Three days have passed. You are now going to get out your lovely enameled cast iron dutch oven (because they’re awesome and everyone should have one) and brown your lump o’ meat in it. Done? On all sides? Excellent- now throw in the remaining marinade/brine and move the whole darn thing into your preheated 275 degree oven. You did preheat it, right? Leave it in there for three hours at the very least (up to 5 or 6 if you want) and go do something else. I’d warn the impatient people again, but I think we’ve already lost them. They’ve already all gone off to chase butterflies or something. At the end of the cook time, remove the meat carefully (it is now as soft and mushy as a romantic comedy starring kittens, puppies, and fluffy bunnies), leaving the much reduced cooking/marinating/brining liquid. Put that on medium low heat to reduce a little more, and add:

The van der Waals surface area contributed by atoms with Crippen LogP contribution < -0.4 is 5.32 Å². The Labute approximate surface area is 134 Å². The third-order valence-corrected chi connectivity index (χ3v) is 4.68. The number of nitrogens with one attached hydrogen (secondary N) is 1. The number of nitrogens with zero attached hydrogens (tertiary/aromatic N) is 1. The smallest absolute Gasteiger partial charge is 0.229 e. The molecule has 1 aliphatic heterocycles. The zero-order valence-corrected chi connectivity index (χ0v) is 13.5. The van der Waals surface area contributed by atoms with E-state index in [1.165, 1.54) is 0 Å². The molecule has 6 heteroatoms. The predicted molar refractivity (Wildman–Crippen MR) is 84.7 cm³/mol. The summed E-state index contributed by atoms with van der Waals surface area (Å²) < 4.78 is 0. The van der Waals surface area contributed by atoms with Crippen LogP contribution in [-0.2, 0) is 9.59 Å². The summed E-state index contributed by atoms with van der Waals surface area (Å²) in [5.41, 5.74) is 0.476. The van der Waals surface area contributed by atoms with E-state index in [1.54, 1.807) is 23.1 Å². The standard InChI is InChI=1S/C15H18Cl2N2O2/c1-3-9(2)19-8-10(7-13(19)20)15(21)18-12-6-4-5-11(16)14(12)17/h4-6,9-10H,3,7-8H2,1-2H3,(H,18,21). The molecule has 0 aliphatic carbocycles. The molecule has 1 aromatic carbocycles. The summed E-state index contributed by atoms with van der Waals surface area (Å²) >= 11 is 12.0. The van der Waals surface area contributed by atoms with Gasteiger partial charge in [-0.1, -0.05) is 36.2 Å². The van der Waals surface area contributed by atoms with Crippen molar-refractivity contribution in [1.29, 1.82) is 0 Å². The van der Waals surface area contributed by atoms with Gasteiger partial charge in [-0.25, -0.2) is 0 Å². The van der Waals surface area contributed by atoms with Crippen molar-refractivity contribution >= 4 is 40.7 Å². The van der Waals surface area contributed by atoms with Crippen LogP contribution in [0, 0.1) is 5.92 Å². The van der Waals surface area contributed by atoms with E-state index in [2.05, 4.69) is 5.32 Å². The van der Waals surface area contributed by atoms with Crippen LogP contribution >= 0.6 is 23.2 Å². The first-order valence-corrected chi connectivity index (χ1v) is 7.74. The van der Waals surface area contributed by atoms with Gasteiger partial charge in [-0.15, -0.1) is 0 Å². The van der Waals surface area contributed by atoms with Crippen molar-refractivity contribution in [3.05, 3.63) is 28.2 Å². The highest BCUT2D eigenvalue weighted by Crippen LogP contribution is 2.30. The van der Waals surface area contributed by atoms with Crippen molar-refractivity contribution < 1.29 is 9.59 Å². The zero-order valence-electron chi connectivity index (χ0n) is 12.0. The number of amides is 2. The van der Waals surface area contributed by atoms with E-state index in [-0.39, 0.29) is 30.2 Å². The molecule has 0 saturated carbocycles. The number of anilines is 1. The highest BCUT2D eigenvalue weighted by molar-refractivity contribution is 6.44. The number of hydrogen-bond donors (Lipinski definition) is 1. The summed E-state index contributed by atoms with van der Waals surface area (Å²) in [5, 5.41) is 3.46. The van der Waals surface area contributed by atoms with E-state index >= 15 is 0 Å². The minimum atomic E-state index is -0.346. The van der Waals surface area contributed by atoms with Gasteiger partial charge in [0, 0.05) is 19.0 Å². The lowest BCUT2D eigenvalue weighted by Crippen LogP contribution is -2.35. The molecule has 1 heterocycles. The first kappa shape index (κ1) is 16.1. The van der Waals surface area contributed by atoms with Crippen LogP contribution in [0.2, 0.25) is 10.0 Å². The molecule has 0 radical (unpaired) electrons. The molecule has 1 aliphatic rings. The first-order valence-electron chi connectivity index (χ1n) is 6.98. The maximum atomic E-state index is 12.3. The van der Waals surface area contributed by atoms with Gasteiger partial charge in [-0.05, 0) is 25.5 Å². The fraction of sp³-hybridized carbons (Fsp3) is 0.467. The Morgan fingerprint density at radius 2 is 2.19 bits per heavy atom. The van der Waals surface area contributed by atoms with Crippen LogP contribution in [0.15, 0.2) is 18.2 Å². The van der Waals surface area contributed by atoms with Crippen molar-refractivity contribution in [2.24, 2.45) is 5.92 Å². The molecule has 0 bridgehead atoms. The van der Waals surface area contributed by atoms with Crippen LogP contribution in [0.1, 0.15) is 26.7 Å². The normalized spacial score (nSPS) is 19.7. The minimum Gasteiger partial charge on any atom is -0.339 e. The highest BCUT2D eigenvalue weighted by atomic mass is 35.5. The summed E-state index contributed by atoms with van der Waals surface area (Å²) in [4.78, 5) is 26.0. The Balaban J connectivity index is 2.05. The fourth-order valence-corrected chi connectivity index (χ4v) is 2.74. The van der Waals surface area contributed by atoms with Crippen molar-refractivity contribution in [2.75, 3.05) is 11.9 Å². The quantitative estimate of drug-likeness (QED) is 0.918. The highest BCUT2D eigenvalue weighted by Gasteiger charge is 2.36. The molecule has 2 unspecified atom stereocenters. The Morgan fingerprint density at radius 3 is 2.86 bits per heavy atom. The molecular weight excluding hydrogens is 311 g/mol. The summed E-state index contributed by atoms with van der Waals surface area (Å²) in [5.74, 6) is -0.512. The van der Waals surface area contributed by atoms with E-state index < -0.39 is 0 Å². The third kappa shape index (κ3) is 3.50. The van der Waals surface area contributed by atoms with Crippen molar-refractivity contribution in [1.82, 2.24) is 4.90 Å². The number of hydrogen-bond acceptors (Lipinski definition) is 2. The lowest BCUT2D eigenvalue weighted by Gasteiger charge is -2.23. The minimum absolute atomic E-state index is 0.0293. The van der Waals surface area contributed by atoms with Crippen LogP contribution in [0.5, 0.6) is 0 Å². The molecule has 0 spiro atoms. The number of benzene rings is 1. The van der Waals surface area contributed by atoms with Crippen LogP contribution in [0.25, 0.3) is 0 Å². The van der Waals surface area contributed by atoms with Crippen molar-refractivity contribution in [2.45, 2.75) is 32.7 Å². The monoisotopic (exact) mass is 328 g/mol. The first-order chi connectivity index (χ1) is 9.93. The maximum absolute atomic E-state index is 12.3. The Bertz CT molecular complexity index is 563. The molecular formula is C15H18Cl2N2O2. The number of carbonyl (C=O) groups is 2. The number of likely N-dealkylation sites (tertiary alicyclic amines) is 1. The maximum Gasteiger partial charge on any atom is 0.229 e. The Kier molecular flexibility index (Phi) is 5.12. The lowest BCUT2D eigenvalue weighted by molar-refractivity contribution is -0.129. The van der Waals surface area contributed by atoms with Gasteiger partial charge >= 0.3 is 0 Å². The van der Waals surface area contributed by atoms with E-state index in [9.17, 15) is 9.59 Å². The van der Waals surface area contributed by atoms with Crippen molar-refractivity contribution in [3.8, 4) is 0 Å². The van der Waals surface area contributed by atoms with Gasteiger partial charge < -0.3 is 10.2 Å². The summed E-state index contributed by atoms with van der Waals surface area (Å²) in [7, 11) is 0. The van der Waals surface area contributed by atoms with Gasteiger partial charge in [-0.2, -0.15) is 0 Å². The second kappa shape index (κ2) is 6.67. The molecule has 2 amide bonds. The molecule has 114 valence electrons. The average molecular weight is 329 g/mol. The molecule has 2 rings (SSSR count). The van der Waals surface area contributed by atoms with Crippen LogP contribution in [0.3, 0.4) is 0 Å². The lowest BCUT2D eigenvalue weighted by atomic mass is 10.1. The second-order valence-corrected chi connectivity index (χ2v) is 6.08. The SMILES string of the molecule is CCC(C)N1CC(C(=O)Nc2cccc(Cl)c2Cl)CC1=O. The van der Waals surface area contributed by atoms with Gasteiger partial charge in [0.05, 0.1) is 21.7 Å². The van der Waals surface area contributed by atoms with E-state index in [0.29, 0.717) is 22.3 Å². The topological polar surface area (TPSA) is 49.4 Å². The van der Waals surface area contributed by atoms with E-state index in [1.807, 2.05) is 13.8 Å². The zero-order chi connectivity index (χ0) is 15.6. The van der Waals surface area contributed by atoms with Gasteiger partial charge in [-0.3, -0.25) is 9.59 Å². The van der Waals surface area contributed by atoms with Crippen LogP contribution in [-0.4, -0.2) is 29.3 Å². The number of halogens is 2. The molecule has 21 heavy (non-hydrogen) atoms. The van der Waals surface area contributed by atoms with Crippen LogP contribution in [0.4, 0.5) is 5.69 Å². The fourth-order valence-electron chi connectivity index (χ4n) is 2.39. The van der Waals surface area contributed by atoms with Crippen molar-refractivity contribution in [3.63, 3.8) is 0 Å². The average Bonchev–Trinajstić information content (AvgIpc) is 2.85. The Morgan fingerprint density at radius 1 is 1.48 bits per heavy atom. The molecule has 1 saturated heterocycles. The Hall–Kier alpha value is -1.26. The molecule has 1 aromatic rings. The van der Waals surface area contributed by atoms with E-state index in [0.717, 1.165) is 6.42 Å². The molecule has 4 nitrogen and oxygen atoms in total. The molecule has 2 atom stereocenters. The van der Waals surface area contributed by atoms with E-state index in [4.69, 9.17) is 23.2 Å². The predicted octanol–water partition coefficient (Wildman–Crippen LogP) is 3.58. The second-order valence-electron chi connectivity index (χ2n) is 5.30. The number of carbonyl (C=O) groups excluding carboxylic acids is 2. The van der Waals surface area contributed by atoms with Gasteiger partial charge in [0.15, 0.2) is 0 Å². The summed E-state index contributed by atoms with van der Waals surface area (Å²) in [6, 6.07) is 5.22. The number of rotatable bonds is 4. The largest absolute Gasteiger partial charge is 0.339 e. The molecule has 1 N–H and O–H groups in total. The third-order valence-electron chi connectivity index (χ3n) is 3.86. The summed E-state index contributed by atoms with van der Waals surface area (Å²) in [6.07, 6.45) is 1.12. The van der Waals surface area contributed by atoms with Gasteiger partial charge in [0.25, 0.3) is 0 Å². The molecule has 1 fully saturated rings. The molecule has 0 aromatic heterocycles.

brown sugar (about 1/4 to 1/3 cup works for me, but taste and adjust to your preferences)
freshly grated ginger
freshly grated nutmeg
flour for thickening (optional)
I usually find that the liquid has reduced so much that it doesn’t really need any extra thickening. If, however, you skimp on the cooking time (yes, I’m silently judging you too), the flour may be needed to make the gravy a proper consistency. You may strain the gravy; I usually don’t bother (which is why I grind my spices at the outset) but it will look prettier and more restaurant-like if you do. As for serving suggestions, I would totally go for rotkohl and spaetzle, but I was out of time and served egg noodles and parsnips instead.
Intrigued? Still reading? Congratulations! You officially have the patience and stamina needed to create this dish. Go forth and cook!